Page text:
A first-ever estimate of the toll of asbestos-related cancers on society pegs the cost of new cases at $1.7-billion per year in Canada, and notes that is likely an under-estimate.
The economic burden of lung cancer and mesothelioma from work-related asbestos exposure in Canada amounts to an average of $818,000 per case, according to a team led by health economist and senior scientist Dr. Emile Tompa at the Institute for Work & Health, a research organization, whose calculation includes costs related to health care and lost productivity and quality of life.
This is the first time a tally of these costs has been made public. Asbestos remains the top cause of occupational deaths in Canada: Workers’ compensation boards have accepted more than 5,700 claims since 1996. About 150,000 Canadian workers are exposed to asbestos in their workplaces, the research project Carex Canada estimates, among them construction workers and contractors, mechanics, shipbuilders and engineers. This country continues to allow exports and imports of asbestos, which rose to a six-year high last year. Dozens of other countries, including Australia and Britain, have banned it.
Prime Minister Justin Trudeau said last month the federal government is “moving forward on a ban.” It is the first time since taking office that he has publicly talked about a potential ban, although he gave no timeline and it was not an official announcement.
“We are moving to ban asbestos,” he told a conference of building trades unions on May 10. “Its impact on workers far outweighs any benefits that it might provide.”
The economic burden numbers are based on newly diagnosed cases in 2011 that were attributable to occupational exposure. The calculation is based on the number of new cases of mesothelioma, a cancer associated almost exclusively with asbestos exposure, for that year, along with estimates on the numbers of new lung cancer cases caused by workplace asbestos. These totalled 2,099 in 2011.
The study noted that new cases are likely to grow in the near future due to long latency periods of these diseases and continued exposure. The key question the analysis sought to answer is what the savings to society would be if no cases of cancer attributable to occupational asbestos exposures occurred in a particular year.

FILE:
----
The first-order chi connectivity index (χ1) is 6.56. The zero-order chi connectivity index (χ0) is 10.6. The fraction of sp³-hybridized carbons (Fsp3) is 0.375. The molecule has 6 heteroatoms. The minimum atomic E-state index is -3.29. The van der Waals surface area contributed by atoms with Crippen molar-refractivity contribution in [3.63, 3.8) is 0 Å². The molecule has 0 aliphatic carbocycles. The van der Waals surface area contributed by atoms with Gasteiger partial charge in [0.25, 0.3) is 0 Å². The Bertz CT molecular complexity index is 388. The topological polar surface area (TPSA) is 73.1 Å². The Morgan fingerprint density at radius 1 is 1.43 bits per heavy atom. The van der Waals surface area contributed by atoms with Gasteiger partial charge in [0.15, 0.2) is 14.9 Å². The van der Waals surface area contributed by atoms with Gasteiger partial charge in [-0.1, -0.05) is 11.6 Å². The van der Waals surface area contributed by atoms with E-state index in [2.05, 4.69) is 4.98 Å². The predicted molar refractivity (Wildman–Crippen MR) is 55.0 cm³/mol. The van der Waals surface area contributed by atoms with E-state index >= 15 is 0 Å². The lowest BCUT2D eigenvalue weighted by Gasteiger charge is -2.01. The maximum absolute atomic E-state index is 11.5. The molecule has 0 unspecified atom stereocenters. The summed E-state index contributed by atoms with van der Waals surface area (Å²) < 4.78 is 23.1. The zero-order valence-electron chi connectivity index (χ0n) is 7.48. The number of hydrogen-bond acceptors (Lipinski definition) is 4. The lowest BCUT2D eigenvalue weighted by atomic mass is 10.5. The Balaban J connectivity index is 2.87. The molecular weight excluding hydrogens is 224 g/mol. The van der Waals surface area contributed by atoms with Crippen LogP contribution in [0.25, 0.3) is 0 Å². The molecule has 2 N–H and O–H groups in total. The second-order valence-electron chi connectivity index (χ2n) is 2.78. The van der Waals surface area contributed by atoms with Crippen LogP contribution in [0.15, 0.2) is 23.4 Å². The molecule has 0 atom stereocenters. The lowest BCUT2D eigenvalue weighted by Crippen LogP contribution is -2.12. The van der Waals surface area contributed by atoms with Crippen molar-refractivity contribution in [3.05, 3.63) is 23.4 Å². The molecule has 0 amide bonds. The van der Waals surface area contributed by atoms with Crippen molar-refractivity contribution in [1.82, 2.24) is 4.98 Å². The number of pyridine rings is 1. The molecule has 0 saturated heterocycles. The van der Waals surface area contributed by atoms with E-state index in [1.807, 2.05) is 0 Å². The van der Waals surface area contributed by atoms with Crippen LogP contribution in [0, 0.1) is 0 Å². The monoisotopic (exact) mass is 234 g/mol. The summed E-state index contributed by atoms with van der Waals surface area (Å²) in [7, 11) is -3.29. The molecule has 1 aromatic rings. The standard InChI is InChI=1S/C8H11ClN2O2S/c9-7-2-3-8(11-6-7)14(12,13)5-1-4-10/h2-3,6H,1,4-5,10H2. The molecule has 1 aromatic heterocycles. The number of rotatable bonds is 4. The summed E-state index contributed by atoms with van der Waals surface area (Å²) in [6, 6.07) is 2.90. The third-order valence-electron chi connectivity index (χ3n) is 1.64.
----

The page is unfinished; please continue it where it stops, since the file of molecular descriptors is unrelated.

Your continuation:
The study looked at direct and indirect costs. Direct health-care costs are a just a fraction of the estimate. Health-care costs for mesothelioma are pegged at $46,000 per case, and for lung cancer at $28,000. “Often times, the health-care costs are very low because the fatality rates are extremely high following diagnosis. Most of these people don’t survive a year,” Dr. Tompa said.
Health-related quality of life, which includes morbidity (loss of function due to poor health), lost years of life and human suffering, is the biggest component, comprising 80 per cent of the costs. This is calculated by using a measure called quality adjusted life years. It compares morbidities and life expectancies of people with asbestos-related cancer to Canadian age- and gender-specific averages.
The $1.7-billion total is a conservative estimate. “It’s quite an underestimate and might not give people the full sense, even though the number’s quite big,” he said, because it focuses only on newly diagnosed cases, not previously existing cases, in one single year. Nor does it include other types of diseases linked to asbestos exposure, such as cancer of the larynx or asbestosis. The numbers also do not encompass para-occupational exposure, such as when a family member breathes in dust from a worker’s clothing or gear.